I've never, however, been hit over the head with zombies as a social cause quite as much as with "Land of the Dead." For all its unevenness and misfires, the movie deserves credit just for giving this a shot. Leave to Mr. Zombie himself to lead the way. No, not that singer-turned-wannabe-director Rob. I'm talking about the dark master, George A. Romero -- the man who truly launched the genre with "Night of the Living Dead."

While the remake of "Dawn of Dead," which came out a year earlier, was more action-packed, "Land of the Dead" focuses on the evolution of zombies from mindless monsters to an organized group. As they assault a guarded city -- slowly ... they're dead, after all -- the zombies serve as an example of the lowest possible socioeconomic class, and living proof (pun intended) that the meek shall inherit the earth. Even if the meek have a taste for human flesh.

It's a little trippy, I admit, but if you're worried that this movie is some big lecture, never fear. We get all sorts of zombies killing and being killed. For every shot to a zombie head, a living human is attacked and nibbled to death ... before coming back to life and joining the other team. It gets pretty gory, as you might expect from Romero, but some of the blood and guts also is funny. You know, if you like that sort of thing.

Billed as Romero's "Ultimate Zombie Masterpiece," "Land of the Dead" isn't that good. I'm not sure I'd call it "good," period. But it was entertaining. The performances? Eh, whatever. Our hero is Simon Baker from TV's "The Guardian," and he's no fun. Our villains -- aside from the flesh-eaters -- include Dennis Hopper as an oft-offended rich man and John Leguizamo as his lackey. Beyond that, it's mostly no names serviceable in their roles as sidekicks, babes and prey.

Like I said, nothing Oscar- or even Golden Globe-worthy here, but not bad for late-night HBO viewing. I mean, really, is there any way a zombie movie can't be silly? We're not talking about serial killers or child molesters here. This stuff isn't going to happen, and that fact makes it hard for me to be "terrified." Now, Dennis Hopper being portrayed as a pillar of the community ... that's scary.

Tuesday, August 15, 2006

Like I need another reason to hate the French: "Cache"

Don't get me wrong ... I never got on the "Freedom fries" train because, as we know, French fries are from Belgium. But I must confess that those beret-wearing, chain-smoking, no-deodorant-wearing folks generally annoy me. (Although you may recall my exception for Ludivine Sagnier of "Swimming Pool." Whoa, nelly.)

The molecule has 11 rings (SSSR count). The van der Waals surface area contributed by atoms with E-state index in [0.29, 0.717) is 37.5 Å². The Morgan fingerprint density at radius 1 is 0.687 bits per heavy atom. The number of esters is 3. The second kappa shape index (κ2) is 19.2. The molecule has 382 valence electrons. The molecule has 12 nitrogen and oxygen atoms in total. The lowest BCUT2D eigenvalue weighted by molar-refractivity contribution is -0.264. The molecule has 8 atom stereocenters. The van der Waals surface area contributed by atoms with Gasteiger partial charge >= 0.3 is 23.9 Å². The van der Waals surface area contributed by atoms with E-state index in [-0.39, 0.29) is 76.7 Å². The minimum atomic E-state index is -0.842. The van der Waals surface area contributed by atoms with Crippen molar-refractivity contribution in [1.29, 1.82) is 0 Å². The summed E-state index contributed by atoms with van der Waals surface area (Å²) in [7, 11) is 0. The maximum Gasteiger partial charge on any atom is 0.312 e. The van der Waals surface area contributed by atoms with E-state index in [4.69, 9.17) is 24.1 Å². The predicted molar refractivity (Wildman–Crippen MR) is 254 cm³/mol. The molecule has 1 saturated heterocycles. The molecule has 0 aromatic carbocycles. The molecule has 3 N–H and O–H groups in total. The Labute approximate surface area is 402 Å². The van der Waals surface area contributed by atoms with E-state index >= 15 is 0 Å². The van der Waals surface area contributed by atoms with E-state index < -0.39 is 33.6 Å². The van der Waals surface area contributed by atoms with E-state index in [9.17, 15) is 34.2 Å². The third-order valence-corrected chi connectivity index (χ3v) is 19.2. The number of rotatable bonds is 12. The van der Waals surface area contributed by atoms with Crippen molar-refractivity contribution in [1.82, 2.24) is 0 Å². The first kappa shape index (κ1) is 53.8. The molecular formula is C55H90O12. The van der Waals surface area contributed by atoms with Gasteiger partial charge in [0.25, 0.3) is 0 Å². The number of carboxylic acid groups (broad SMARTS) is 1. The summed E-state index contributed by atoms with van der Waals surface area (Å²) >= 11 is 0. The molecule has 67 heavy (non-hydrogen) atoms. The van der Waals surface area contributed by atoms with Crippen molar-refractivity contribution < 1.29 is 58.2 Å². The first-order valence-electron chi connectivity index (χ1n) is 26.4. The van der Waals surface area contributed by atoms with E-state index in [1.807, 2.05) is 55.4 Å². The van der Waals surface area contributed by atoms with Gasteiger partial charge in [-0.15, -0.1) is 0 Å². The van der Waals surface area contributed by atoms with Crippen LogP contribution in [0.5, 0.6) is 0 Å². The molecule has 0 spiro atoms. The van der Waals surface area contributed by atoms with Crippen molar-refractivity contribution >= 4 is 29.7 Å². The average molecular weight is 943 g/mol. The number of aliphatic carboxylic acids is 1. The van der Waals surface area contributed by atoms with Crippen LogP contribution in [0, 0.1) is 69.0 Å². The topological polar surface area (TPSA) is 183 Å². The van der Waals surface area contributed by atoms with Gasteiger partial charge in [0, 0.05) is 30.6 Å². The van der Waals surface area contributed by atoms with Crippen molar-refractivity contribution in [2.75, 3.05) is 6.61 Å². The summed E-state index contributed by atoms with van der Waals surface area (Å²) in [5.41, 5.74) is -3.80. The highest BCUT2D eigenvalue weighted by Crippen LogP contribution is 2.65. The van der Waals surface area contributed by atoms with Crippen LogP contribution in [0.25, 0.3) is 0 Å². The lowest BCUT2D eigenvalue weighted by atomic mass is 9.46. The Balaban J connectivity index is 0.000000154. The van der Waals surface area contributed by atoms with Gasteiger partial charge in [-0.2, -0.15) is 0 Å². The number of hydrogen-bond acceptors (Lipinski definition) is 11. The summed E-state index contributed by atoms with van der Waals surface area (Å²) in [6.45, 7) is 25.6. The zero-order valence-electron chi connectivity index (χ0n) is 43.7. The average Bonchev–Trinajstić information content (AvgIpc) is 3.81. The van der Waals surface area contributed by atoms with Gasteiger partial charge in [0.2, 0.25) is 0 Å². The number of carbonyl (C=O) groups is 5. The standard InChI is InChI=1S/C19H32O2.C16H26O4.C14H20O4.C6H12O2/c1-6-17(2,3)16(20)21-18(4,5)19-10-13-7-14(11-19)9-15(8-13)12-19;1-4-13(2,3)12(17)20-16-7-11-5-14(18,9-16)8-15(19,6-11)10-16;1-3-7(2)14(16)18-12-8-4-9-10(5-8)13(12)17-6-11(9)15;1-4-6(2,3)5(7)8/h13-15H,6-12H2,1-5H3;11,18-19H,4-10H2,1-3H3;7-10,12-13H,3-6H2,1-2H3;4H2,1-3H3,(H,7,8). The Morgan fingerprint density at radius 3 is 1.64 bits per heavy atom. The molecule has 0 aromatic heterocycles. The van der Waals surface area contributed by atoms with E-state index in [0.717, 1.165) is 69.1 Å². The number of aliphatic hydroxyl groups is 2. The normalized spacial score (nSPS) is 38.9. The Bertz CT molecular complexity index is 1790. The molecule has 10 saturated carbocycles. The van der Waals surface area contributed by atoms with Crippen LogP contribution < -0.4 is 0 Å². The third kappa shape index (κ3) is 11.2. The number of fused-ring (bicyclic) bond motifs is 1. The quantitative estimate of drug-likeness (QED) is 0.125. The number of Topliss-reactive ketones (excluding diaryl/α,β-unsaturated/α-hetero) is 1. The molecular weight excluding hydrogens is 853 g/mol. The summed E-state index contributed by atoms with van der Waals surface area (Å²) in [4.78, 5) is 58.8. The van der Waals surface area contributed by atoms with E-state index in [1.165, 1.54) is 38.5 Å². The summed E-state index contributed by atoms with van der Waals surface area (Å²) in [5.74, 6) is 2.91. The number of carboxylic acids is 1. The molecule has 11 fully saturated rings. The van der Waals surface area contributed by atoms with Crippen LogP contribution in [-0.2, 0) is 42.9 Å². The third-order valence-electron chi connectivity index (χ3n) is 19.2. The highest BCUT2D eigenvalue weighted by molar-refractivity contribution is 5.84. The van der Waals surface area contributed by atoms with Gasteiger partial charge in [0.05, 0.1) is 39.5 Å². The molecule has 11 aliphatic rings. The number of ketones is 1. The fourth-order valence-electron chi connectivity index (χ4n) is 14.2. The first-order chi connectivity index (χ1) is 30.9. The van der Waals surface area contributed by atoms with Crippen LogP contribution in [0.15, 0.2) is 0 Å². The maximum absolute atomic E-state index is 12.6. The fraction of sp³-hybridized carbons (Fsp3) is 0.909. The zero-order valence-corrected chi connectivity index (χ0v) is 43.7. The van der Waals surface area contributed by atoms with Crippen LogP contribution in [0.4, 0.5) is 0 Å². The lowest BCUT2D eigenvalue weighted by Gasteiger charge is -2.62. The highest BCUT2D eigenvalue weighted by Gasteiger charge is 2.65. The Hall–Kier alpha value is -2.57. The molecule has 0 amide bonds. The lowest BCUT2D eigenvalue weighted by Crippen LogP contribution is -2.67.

That said, I take a chance on a French film every now and then. Sometimes it works out; "Brotherhood of the Wolf" was a curious and generally entertaining chop-socky/monster movie/period piece. Sometimes it doesn't; "Fat Girl" had good female nudity, but also showed penis (automatic one-star deduction) and capped things off with a bizarre -- nay, dumb -- ending. (Then again, whenever this movie comes up, I can play Buffalo Bill and ask, "Was she a big ol' fat girl?")

(Side note: I just looked up "Fat Girl" and saw the guy wore a prosthetic erect penis in the sex scenes. So I guess that's not an automatic one-star deduction -- it's just like "Boogie Nights." But guess what? The movie still blows.)

I'm tempted to say "Cache" falls somewhere in between "Wolf" and "Girl," but that's a cop-out. So I'll come down on the negative side, and continue cursing the French. It's not hard.

Our plot has a French family discovering that their home is being videotaped, but having no idea who is doing it, or why. The surveillance and other spooky stuff grows more intense, straining relations within the family: dad (who hosts a public TV show on books), mom and teen-age son. Eventually the father has an idea who may be behind this, but that suspicion doesn't turn out to be quite right.